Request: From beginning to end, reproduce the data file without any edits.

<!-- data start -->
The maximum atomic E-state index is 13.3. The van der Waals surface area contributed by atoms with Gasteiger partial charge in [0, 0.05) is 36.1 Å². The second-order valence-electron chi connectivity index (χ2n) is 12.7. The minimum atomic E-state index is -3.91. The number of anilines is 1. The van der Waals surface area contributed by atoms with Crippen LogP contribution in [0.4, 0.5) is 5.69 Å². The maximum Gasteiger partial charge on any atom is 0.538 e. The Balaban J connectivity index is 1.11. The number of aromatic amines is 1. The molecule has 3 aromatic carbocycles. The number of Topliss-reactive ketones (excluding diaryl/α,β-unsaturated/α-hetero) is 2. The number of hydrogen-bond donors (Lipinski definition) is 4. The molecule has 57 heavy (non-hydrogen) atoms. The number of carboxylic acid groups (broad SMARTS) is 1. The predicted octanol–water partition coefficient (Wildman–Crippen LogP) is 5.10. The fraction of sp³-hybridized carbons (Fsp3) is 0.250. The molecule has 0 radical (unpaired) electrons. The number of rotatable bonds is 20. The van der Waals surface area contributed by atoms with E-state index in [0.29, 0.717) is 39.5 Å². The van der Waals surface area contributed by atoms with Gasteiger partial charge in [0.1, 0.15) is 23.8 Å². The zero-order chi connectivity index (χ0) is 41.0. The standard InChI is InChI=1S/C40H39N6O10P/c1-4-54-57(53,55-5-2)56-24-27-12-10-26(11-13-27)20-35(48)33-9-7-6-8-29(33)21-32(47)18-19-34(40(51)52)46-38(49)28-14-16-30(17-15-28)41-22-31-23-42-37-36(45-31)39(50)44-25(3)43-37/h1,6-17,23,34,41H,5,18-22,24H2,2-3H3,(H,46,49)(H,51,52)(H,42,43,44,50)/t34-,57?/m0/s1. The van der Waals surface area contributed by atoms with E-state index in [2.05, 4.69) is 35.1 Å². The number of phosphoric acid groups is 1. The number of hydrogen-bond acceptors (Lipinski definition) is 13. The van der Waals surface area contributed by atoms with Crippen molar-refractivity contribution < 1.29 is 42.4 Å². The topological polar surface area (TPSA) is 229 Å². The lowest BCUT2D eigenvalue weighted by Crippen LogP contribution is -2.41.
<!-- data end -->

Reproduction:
The maximum atomic E-state index is 13.3. The van der Waals surface area contributed by atoms with Gasteiger partial charge in [0, 0.05) is 36.1 Å². The second-order valence-electron chi connectivity index (χ2n) is 12.7. The minimum atomic E-state index is -3.91. The number of anilines is 1. The van der Waals surface area contributed by atoms with Crippen LogP contribution in [0.4, 0.5) is 5.69 Å². The maximum Gasteiger partial charge on any atom is 0.538 e. The Balaban J connectivity index is 1.11. The number of aromatic amines is 1. The molecule has 3 aromatic carbocycles. The number of Topliss-reactive ketones (excluding diaryl/α,β-unsaturated/α-hetero) is 2. The number of hydrogen-bond donors (Lipinski definition) is 4. The molecule has 57 heavy (non-hydrogen) atoms. The number of carboxylic acid groups (broad SMARTS) is 1. The predicted octanol–water partition coefficient (Wildman–Crippen LogP) is 5.10. The fraction of sp³-hybridized carbons (Fsp3) is 0.250. The molecule has 0 radical (unpaired) electrons. The number of rotatable bonds is 20. The van der Waals surface area contributed by atoms with E-state index in [0.29, 0.717) is 39.5 Å². The van der Waals surface area contributed by atoms with Gasteiger partial charge in [0.1, 0.15) is 23.8 Å². The zero-order chi connectivity index (χ0) is 41.0. The standard InChI is InChI=1S/C40H39N6O10P/c1-4-54-57(53,55-5-2)56-24-27-12-10-26(11-13-27)20-35(48)33-9-7-6-8-29(33)21-32(47)18-19-34(40(51)52)46-38(49)28-14-16-30(17-15-28)41-22-31-23-42-37-36(45-31)39(50)44-25(3)43-37/h1,6-17,23,34,41H,5,18-22,24H2,2-3H3,(H,46,49)(H,51,52)(H,42,43,44,50)/t34-,57?/m0/s1. The van der Waals surface area contributed by atoms with E-state index in [2.05, 4.69) is 35.1 Å². The number of phosphoric acid groups is 1. The number of hydrogen-bond acceptors (Lipinski definition) is 13. The van der Waals surface area contributed by atoms with Crippen molar-refractivity contribution < 1.29 is 42.4 Å². The topological polar surface area (TPSA) is 229 Å². The lowest BCUT2D eigenvalue weighted by Crippen LogP contribution is -2.41.